What is a Stir Climber Approach?
Now to the stair-climber approach I described earlier. In my new book, “Unleashed: A New Paradigm of African Trade with the World” I have outlined South Korea’s and Taiwan’s deployment of the stir-climber approach. What the Asian countries realized at the beginning of their journey, was they had to build-up savings from the labor-intensive low-capital industrial phase, by manufacturing such goods as fashion apparel, Hair extensions, fashion accessories, etc. They concentrated resources on exploiting opportunities in the vanity industry because the demand for items in this segment of commerce is huge and measures in the trillions of dollars in Western markets.
The Asians focused on a small number of products and developed industries and marketing to penetrate and capture markets in the West. In other words, in markets that uses hard currency as the medium of exchange. After establishing a position at this basic first stage, they progressed to the next stage. For some of the countries, the next stage was small electrical appliances. These include such products as, microwave ovens, coffee makers, electrical cords, hair dryers, and toasters, etc., to list just a few products in the category. After initial success, the countries began to expand into more competitive fields including home appliances, sophisticated fashion accessories, computer hardware, automotive accessories, etc. It also enabled the countries to map out specific areas of specialization and to invest in heavy industries which laid the basis for the final and ultimate goal of their stair-climber approach. That goal was to compete successfully in high-tech and capital-intensive manufacturing-for-exports arenas such as automobile manufacturing, steel, shipbuilding and many more. The countries have not only achieved it but have excelled.
In due course, agricultural was promoted, and agricultural exports joined the export agenda with great gusto. As we have seen, the stair-climber approach uses success gained from one position to move to the next level. African countries can do the same thing. Countries like Nigeria, Morocco, Algeria, Egypt, South Africa and Ghana as well Kenya, D.R Congo, Sudan, Uganda, Tanzania, and Zimbabwe, etc., will begin to flourish. A description of South Korea’s approach is in the following excerpt. “In July, 1965, 13 items were selected for Export Promotion that were considered to be superior in terms of the effects on the international division of labor, the balance of payments, and employment, as well as having spillover effects on other industries. The 13 items were silk, cotton, china, rubber goods, woolen goods, plywood, clothing, leatherwear, handicraft, miscellaneous goods, radio and electronic devices, fish and shellfish, and canned mushroom industry. For each of these industries a deputy director was tasked with providing financial and technical assistance. The policy proved very effective, producing 13 major export goods and promoting export-oriented industrialization in other industries.” Excerpt is from the book, Korea from Despair to Hope, Kim Chung-yum Chief of Staff of then-President Park Chung Hee.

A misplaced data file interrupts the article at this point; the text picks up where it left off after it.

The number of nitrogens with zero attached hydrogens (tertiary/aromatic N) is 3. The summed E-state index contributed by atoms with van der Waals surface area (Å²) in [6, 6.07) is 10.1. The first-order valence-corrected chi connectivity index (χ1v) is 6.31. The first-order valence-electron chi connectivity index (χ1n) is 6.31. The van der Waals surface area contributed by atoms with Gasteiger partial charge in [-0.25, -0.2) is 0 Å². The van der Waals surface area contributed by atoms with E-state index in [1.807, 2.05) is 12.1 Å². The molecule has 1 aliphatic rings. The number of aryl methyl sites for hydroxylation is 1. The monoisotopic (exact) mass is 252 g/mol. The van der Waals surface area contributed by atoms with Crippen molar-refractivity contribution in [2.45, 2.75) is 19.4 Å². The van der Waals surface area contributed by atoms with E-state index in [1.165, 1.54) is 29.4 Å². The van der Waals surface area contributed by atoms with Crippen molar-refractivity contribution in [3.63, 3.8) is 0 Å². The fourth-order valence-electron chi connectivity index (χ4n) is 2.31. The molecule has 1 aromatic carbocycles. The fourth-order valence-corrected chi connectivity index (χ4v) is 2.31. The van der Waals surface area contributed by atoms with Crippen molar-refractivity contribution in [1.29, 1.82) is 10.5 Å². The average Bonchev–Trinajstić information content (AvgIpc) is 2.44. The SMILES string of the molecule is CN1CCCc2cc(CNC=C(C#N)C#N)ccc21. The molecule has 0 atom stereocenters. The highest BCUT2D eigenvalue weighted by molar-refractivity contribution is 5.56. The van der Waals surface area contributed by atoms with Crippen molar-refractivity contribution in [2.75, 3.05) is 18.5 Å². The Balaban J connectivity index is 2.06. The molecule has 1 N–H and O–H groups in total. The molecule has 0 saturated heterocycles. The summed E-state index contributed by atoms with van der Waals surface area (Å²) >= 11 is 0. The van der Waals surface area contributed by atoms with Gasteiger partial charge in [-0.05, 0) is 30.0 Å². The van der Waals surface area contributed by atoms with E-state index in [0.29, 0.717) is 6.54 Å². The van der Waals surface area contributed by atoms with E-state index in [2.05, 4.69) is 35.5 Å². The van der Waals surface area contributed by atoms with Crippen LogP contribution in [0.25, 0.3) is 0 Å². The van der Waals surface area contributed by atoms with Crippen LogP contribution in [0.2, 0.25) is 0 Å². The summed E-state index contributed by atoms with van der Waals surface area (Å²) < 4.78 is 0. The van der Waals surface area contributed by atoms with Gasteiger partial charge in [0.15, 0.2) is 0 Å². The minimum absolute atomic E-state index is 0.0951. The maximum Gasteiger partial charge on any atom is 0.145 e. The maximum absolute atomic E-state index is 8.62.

To execute a stair-climber approach successfully, requires discipline. Everybody in the country has to buy-in and contribute in any capacity that they can to the overarching goal of export competiveness. It is the single most distinctive advantage that the Asians have demonstrated over African people, but it is not because they are necessarily more inclined to a disciplined life. Rather, it is because African people have not had the experience of been placed on “death’s ground.”… To be continued in Part 6 of 8.